Borrowing a lot of money is one thing. But paying everything back after obtaining your pilot’s license is a whole other story! Moreover, what many flying schools’ students don’t realize is that there are a lot more expenses in a regular trajectory. Think about the cost for a type rating, visa procedure, loss of license insurance, guarantee fund and travel and accommodation abroad.

Type rating

Unfortunately, most airlines have stopped reimbursing the type rating for e.g. the Boeing 737 and the Airbus A320. And some airlines such as Ryanair even ask you to pay for your online training and assessment. The cost for a type rating is between 20.000, – and 40.000, – euros.

Travel and living expenses during your flight training

After all, for the duration of your pilot training abroad you’ll have to live, travel and eat.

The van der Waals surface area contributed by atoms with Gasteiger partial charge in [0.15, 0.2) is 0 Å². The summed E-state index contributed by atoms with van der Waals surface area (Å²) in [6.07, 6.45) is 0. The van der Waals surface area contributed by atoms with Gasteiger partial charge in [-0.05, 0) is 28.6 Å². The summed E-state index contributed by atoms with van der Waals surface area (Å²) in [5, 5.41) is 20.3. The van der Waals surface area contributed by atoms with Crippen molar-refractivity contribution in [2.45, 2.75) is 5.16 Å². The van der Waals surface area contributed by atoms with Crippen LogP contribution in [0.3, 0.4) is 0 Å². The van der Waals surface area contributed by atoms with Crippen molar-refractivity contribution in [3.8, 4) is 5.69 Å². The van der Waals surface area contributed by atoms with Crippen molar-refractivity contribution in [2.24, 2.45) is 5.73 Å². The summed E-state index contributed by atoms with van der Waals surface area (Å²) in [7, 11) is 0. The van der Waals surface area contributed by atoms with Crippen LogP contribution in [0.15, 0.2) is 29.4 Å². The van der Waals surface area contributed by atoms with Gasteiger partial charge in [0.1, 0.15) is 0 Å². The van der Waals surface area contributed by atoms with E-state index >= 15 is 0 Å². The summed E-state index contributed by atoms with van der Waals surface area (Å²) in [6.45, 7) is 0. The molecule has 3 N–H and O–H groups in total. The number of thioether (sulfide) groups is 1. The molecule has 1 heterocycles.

Not being able to work / study in addition to your flight training abroad

Although one can still become a working student or do a second study in the Netherlands, these options have ran out abroad. 

Interest

The interest on a loan for a pilot training of roughly 150,000 euros at a 6% interest rate amounts to no less than 9.000, – euros per year. This is similar to a mortgage for a house that has caused your total outstanding debt to increase rapidly during your studies already.

Hours of experience